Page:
Teenage Twitter systems hacker admits guilt

It doesn’t appear that his motive for hacking Twitter was for financial gain, but it has forced the social network to take a good look at its security processes.

An 18-year old hacker, who managed to breach Twitter's administration systems and take over multiple high-profile accounts, has admitted his guilt.

The teenager, who goes by the handle GMZ, told the Wired Threat Level blog that he broke into Twitter's administrative control panel by using an automated password-guesser program on the account of a popular user.

It turned out that this user was a Twitter support staff member called "Crystal", who had chosen the easy-to-guess password "happiness". He said that breaking into the account was easy as Twitter allowed an unlimited number of rapid log-in guesses.

Using a self-created tool, he used a dictionary program which automatically tried English words and managed to gain access into Crystal's account. He was then able to access any other Twitter account by resetting an account holder's password.

He told Wired in an IM interview: "I feel it's another case of administrators not putting forth effort towards one of the most obvious and overused security flaws. I'm sure they'll find it difficult to admit it."

He didn't use the hacked accounts personally, instead offering hackers in his forum access to any Twitter account by request. This led to the access and defacement of feeds for Barack Obama, Britney Spears, Fox News and Facebook among others.

Twitter confirmed to Wired that the intruder had used a dictionary attack to gain access to the administrative account, although it refused to confirm the other details. It has so far not taken any legal proceedings.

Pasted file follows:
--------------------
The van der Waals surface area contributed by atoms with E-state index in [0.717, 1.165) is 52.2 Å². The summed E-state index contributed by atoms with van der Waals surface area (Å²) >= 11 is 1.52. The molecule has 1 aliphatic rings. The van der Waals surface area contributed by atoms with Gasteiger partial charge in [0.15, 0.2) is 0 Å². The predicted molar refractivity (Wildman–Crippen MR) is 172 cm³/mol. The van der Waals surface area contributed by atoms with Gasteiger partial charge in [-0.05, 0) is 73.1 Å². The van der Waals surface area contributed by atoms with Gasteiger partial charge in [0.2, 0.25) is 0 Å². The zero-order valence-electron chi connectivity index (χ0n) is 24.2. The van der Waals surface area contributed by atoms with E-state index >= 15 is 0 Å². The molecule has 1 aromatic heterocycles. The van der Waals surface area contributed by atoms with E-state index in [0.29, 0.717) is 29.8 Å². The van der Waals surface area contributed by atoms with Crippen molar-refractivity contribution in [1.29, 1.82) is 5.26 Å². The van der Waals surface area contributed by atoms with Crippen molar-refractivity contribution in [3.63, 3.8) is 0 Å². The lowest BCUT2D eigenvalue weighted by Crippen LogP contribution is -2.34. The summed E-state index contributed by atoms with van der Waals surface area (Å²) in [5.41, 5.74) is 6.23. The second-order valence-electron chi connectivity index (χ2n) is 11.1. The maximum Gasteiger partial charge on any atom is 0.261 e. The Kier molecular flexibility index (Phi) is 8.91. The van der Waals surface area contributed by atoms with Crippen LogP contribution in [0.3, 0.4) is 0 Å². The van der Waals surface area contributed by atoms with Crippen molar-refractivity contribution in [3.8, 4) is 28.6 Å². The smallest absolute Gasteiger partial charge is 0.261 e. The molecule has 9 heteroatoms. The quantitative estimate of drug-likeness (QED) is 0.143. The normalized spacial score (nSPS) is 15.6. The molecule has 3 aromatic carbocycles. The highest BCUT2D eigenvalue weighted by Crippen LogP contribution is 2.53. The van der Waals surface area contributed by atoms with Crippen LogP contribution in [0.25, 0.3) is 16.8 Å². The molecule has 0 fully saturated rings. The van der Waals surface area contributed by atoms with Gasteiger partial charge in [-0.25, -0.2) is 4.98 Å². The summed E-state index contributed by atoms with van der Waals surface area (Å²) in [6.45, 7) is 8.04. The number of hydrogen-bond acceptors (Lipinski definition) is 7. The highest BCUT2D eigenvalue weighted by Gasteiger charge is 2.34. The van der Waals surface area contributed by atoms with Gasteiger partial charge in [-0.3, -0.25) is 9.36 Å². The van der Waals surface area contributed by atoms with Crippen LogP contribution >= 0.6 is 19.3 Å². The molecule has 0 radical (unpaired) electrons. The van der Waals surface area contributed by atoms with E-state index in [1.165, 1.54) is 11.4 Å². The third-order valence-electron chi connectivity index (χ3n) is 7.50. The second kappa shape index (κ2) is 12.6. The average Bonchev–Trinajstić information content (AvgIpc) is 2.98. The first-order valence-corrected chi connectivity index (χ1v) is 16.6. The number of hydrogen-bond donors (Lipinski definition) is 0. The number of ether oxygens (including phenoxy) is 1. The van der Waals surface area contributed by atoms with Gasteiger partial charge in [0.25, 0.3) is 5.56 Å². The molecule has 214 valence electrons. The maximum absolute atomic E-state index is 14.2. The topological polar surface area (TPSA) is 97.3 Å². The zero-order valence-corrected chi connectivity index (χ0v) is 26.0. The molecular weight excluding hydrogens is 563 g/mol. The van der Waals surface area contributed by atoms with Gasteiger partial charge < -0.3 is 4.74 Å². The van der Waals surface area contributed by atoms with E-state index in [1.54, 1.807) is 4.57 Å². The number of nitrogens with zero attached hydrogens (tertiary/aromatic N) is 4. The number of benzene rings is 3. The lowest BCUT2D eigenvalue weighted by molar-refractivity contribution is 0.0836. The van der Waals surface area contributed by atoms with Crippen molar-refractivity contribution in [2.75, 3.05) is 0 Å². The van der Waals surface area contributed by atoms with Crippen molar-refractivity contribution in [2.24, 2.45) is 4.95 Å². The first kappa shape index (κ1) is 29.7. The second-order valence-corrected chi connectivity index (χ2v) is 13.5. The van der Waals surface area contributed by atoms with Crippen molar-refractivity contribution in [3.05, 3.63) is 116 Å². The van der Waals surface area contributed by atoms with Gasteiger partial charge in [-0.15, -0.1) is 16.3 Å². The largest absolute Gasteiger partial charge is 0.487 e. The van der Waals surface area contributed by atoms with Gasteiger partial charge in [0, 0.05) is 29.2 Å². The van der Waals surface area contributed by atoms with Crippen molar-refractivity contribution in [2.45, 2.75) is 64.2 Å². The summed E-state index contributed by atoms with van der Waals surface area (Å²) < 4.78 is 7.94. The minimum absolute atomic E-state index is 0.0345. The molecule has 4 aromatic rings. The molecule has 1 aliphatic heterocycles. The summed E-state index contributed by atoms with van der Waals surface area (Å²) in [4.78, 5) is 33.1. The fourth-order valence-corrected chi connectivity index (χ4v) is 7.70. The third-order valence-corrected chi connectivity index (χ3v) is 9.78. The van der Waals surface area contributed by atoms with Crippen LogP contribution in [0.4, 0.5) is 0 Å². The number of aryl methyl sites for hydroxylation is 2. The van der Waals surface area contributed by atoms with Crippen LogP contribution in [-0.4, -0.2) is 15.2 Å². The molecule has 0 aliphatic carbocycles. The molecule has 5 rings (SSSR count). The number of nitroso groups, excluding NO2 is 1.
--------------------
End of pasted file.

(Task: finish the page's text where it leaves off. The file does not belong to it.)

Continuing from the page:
Co-founder Biz Stone did say in a follow-up email that Twitter was doing a "full security review on all access points to Twitter. More immediately, we're strengthening the security surrounding sign-in. We're also restricting access to the support tools for added security."

Featured Resources

B2B under quarantine

Key B2C e-commerce features B2B need to adopt to survive

Download now

The top three IT pains of the new reality and how to solve them

Driving more resiliency with unified operations and service management

Download now

The five essentials from your endpoint security partner

Empower your MSP business to operate efficiently

Download now

How fashion retailers are redesigning their digital future

Fashion retail guide

Download now

Recommended

Twitter, LinkedIn reverse course due to climbing COVID cases
remote access

Twitter, LinkedIn reverse course due to climbing COVID cases

29 Jul 2021
1Password Business review: First choice for business travel and guest accounts
Security

1Password Business review: First choice for business travel and guest accounts

16 Jul 2021
Keeper Security review: Keeps corporate password management simple
Software

Keeper Security review: Keeps corporate password management simple

9 Jul 2021
Dashlane review: A very web-focused password manager
Security

Dashlane review: A very web-focused password manager

2 Jul 2021

Most Popular

The benefits of workload optimisation
Sponsored

The benefits of workload optimisation

16 Jul 2021
Samsung Galaxy S21 5G review: A rose-tinted experience
Mobile Phones

Samsung Galaxy S21 5G review: A rose-tinted experience

14 Jul 2021
RMIT to be first Australian university to implement AWS supercomputing facility
high-performance computing (HPC)

RMIT to be first Australian university to implement AWS supercomputing facility

28 Jul 2021